Last July Nordstrom acquired a minority interest in the Topshop, Topman, Miss Selfridge and HIIT brands owned by Asos, the London-based fashion website. It’s an unusual type of partnership, considering Nordstrom has not been in the business of investing in market brands it sells at stores and online. The deal is designed to help grow and ensure the future of the four British brands, in particular the trendy and affordable Topshop women’s and Topman men’s labels and reflects Nordstrom’s efforts to bolster its appeal to younger shoppers.

“Asos came about because of our relationship with Topshop. It was a really big business for us and still is. Topshop was being sold, Asos ended up buying it. There was a reason for us to get together.” With the Asos partnership, “We are still in that stage of getting that going,” said Nordstrom. “How we do business together is really different” than how Nordstrom traditionally does business with brands. “They have never sold to anybody else,” Nordstrom said, adding his company in this case is operating more like a platform to offer the full breadth of what Asos offers. “We are working through all the infrastructure parts of it.”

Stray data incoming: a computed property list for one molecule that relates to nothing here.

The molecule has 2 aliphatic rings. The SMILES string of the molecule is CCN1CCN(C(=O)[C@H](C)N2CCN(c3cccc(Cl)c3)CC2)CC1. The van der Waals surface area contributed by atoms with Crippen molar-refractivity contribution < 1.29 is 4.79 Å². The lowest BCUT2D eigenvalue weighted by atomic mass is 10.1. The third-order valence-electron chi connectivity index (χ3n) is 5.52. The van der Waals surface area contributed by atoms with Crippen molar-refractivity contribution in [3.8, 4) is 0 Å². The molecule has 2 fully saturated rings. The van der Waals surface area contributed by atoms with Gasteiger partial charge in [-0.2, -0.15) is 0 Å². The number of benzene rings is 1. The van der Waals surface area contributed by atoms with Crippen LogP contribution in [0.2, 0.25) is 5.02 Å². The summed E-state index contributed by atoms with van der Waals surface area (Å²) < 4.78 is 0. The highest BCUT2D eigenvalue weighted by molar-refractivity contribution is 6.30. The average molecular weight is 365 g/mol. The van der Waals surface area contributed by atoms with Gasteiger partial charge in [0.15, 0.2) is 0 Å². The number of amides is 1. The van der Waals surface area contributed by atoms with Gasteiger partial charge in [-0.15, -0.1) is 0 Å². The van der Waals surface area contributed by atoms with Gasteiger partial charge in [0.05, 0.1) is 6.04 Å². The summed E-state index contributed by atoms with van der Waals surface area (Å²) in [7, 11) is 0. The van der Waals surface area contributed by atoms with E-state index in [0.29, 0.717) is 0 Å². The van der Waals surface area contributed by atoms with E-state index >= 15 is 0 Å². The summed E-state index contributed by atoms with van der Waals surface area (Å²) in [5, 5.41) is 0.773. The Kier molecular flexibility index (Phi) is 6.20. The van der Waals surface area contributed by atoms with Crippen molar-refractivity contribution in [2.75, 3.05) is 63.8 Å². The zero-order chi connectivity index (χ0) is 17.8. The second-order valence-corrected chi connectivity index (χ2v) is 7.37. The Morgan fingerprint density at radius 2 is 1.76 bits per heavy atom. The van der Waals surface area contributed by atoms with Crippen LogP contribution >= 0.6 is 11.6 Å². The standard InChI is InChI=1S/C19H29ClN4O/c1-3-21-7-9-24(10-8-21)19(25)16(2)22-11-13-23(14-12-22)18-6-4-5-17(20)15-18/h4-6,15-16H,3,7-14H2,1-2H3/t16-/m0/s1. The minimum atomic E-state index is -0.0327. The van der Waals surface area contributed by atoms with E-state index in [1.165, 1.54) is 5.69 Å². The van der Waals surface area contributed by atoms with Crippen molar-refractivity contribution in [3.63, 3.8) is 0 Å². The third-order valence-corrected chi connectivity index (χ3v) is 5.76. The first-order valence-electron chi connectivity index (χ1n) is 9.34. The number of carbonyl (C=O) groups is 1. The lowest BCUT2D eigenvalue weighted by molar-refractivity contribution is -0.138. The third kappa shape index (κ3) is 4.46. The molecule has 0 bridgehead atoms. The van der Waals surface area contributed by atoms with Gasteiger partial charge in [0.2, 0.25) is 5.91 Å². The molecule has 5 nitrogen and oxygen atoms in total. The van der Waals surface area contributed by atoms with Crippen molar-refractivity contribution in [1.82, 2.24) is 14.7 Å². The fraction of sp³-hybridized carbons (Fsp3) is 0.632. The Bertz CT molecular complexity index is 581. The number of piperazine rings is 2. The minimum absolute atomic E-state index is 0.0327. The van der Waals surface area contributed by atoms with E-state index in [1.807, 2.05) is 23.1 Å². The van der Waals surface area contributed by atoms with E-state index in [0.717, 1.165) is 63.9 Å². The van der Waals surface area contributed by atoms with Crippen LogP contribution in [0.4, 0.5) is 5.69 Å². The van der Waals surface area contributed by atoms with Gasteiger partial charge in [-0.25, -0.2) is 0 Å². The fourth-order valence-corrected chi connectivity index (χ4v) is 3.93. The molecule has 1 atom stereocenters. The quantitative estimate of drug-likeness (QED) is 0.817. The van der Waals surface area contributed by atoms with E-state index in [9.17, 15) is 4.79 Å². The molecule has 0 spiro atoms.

With Nordstrom’s broadening online assortment, the search function, personalization and data become even more important, so the experience for shoppers isn’t overwhelming.

During the pandemic, Nordstrom’s e-commerce represented about 50 percent of its total sales. It’s since settled back in the 40 percent range. “We don’t get particularly hung up on how much business we need to do in this or that channel. It’s going to find its natural level,” based on how the customer wants to shop. “We just want to be capable and ready to evolve that way in real time.”

Nordstrom does have a track record of attracting direct-to-consumer brands, and Nordstrom explained why. “What we offer is that we have a lot of customers, high-quality customers, and for them to be able to get in front of them in way that doesn’t involve having to market to everybody and the expense of acquiring new customers.”